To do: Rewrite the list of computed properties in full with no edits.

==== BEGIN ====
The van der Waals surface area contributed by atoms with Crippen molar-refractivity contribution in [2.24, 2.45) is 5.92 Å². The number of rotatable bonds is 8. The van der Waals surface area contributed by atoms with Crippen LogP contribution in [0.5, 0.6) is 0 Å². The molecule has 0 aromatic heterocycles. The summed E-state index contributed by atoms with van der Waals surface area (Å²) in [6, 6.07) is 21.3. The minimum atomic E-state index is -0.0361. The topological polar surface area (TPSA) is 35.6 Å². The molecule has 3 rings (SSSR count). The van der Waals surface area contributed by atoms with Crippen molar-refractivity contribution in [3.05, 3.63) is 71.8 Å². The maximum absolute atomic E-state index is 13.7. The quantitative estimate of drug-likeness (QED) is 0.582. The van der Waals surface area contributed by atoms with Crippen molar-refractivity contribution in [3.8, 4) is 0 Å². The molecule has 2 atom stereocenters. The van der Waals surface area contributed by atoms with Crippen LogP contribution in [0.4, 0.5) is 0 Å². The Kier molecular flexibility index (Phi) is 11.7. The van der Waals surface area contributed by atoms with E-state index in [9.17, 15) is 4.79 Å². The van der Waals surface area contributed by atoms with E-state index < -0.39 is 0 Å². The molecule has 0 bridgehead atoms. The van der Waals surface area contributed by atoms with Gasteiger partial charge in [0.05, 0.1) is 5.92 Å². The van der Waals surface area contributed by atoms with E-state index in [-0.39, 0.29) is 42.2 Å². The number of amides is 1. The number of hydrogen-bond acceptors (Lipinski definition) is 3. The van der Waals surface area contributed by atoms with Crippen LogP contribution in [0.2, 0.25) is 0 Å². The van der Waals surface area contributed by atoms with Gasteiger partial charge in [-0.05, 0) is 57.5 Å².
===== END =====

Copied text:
The van der Waals surface area contributed by atoms with Crippen molar-refractivity contribution in [2.24, 2.45) is 5.92 Å². The number of rotatable bonds is 8. The van der Waals surface area contributed by atoms with Crippen LogP contribution in [0.5, 0.6) is 0 Å². The molecule has 0 aromatic heterocycles. The summed E-state index contributed by atoms with van der Waals surface area (Å²) in [6, 6.07) is 21.3. The minimum atomic E-state index is -0.0361. The topological polar surface area (TPSA) is 35.6 Å². The molecule has 3 rings (SSSR count). The van der Waals surface area contributed by atoms with Crippen molar-refractivity contribution in [3.05, 3.63) is 71.8 Å². The maximum absolute atomic E-state index is 13.7. The quantitative estimate of drug-likeness (QED) is 0.582. The van der Waals surface area contributed by atoms with Crippen molar-refractivity contribution in [3.8, 4) is 0 Å². The molecule has 2 atom stereocenters. The van der Waals surface area contributed by atoms with Crippen LogP contribution in [0.4, 0.5) is 0 Å². The Kier molecular flexibility index (Phi) is 11.7. The van der Waals surface area contributed by atoms with E-state index in [9.17, 15) is 4.79 Å². The van der Waals surface area contributed by atoms with E-state index < -0.39 is 0 Å². The molecule has 0 bridgehead atoms. The van der Waals surface area contributed by atoms with Gasteiger partial charge in [0.05, 0.1) is 5.92 Å². The van der Waals surface area contributed by atoms with E-state index in [-0.39, 0.29) is 42.2 Å². The number of amides is 1. The number of hydrogen-bond acceptors (Lipinski definition) is 3. The van der Waals surface area contributed by atoms with Crippen LogP contribution in [0.2, 0.25) is 0 Å². The van der Waals surface area contributed by atoms with Gasteiger partial charge in [-0.05, 0) is 57.5 Å².